Clyde: From digital to print, pictures worth a lot

Published 12:00 am Sunday, March 17, 2019

A picture is worth a thousands words.

“A word fitly spoken is like apples of gold in pictures of silver,” says Proverbs 25:11. Hand-painted was the only way until Nikon, Kodak, Polaroid, Kodachrome, Canon and selfies. From the Latin, pictura, to paint, it brings to mind images of all the famous pictures you have seen in person in your walk on earth so far. Many leave an image impressed deeply in your mind and soul .

Before the days of digital enhancement, you could pretty well believe what you saw in a picture. The camera lens captured reality. No fake pictures please. Can you believe we lived without Facebook and Instagram? Just push delete. Why don’t they photoshop all the great master works to make them better? Or, are they perfect already? Duh!

Don’t try to change somebody’s freedom of expression. Pictures come in motion books, tubes, puzzles and windows. They can occupy a lot of your time just looking at all those famous ones on museum walls. Or, you can create your own. If you can still find a way, all you need is paper and a pencil, but what do you draw?

A mental picture is something the internet has yet to produce.

Who can erase the image of lily pads under Monet’s bridge, church steeples with flowering pink dogwoods in the foreground, crinoline petticoats with iced sugar cookies, blue skies over an outfield or a golf course, anything pretty enough to be on the cover of Ideals magazine. You get the picture. You can’t have too many pictures. Change them out by season or put them on the ceilings.

A good rule of thumb is to hang it so the middle of the picture is at eye level. If you double hang, put the larger one on top. In a gallery setting, you can line up all the bottom edges on a line.

A print is just that. It’s worth the paper it’s printed on, unlike some things. Confederate money is almost worth face value to collectors these days. A Remarque is a print that the artist had added to. Block prints are done by hand as witness the Holtzman collection, now on view.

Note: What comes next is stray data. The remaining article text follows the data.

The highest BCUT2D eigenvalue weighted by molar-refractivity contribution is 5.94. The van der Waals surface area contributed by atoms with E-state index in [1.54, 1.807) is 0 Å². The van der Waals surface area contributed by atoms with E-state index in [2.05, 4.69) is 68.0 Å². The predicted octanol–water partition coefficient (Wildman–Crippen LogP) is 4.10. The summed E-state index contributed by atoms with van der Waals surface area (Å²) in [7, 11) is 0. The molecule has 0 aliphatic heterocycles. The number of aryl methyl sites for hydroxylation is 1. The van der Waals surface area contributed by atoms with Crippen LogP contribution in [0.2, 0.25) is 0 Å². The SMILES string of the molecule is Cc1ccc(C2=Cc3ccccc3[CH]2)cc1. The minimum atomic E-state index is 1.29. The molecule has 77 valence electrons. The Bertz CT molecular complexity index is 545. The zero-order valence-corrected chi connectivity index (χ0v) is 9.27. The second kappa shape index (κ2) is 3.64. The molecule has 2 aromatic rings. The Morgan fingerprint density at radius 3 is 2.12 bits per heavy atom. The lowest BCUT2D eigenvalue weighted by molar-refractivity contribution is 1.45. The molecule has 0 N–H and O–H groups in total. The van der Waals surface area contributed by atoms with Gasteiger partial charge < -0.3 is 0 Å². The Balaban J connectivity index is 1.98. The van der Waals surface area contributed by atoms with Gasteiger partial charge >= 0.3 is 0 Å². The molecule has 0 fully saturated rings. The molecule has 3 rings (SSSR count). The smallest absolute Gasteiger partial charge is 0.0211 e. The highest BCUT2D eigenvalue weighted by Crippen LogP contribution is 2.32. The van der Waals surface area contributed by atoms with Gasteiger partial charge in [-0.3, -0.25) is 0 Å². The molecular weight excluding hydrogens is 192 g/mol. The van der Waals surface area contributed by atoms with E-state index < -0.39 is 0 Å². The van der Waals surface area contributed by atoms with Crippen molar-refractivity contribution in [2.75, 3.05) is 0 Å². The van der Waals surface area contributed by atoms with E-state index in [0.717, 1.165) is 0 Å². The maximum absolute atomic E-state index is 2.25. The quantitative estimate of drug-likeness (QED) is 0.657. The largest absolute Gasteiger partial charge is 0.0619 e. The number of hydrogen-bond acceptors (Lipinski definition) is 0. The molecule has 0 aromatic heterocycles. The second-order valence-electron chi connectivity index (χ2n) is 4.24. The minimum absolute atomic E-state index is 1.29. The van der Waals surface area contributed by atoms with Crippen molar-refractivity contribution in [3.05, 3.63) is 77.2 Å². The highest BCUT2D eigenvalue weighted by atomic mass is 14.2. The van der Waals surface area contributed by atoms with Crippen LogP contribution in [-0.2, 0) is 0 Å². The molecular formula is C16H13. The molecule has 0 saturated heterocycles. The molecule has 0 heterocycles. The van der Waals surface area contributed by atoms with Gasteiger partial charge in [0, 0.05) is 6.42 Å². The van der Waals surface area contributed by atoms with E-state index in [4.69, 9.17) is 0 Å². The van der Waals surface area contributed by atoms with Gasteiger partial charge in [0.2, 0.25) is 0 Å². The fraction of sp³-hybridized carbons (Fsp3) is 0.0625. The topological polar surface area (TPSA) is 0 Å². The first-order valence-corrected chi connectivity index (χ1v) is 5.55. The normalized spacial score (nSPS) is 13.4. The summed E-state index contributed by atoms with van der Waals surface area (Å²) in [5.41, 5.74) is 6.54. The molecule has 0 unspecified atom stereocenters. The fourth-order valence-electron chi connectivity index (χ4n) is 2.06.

An artist-signed original is still your best bet, hands down. With the ever-which-way Michael at Kinko’s, it’s hard to know “is it real or is it memorex?” We’ve come a long way from the Kopykat on West Innes, behind Pockets. Careful, you can spend more money on the frame than the picture.

There is only one “original” — from Latin, to rise or begin. Some people are called originals. They are impossible to frame. Even all Yankees don’t fit the same mold. Then, there’s the expression “never had an original thought.”

You might check any blog to prove this truism.

Original manuscripts, plays, compositions, poems, music and masterworks of art are waiting to be written — wonderful, witty wise, well-done and winsome. Why would you want to copy everybody else and become addicted to the same thing that you can’t get enough of to the point of an “overdose” to the edge of life itself?

How can we not “paint a bad picture of what we see around us? We can’t just sit idly by and pretend we don’t see what it is doing to our young, creative, talented youth.

“Then ye shall drive out all the inhabitants of the land from before you and destroy all their pictures, and all their molten images and quite pluck down all their high places,” says Numbers 33:52. Are we doomed according to what we hang in a place of honor?

Rather, look for the picturesque in your world. Make your own art and get it framed and show-cased for the future, no matter how insignificant it is. Even underwear can be art, if you take it the wrong way.

“Liar, liar pants on fire. Hang ‘em high, hang ‘em low, hang ‘em in the picture shows.”

Nine-hundred-ninety-nine. One thousand.

Clyde lives in Salisbury.

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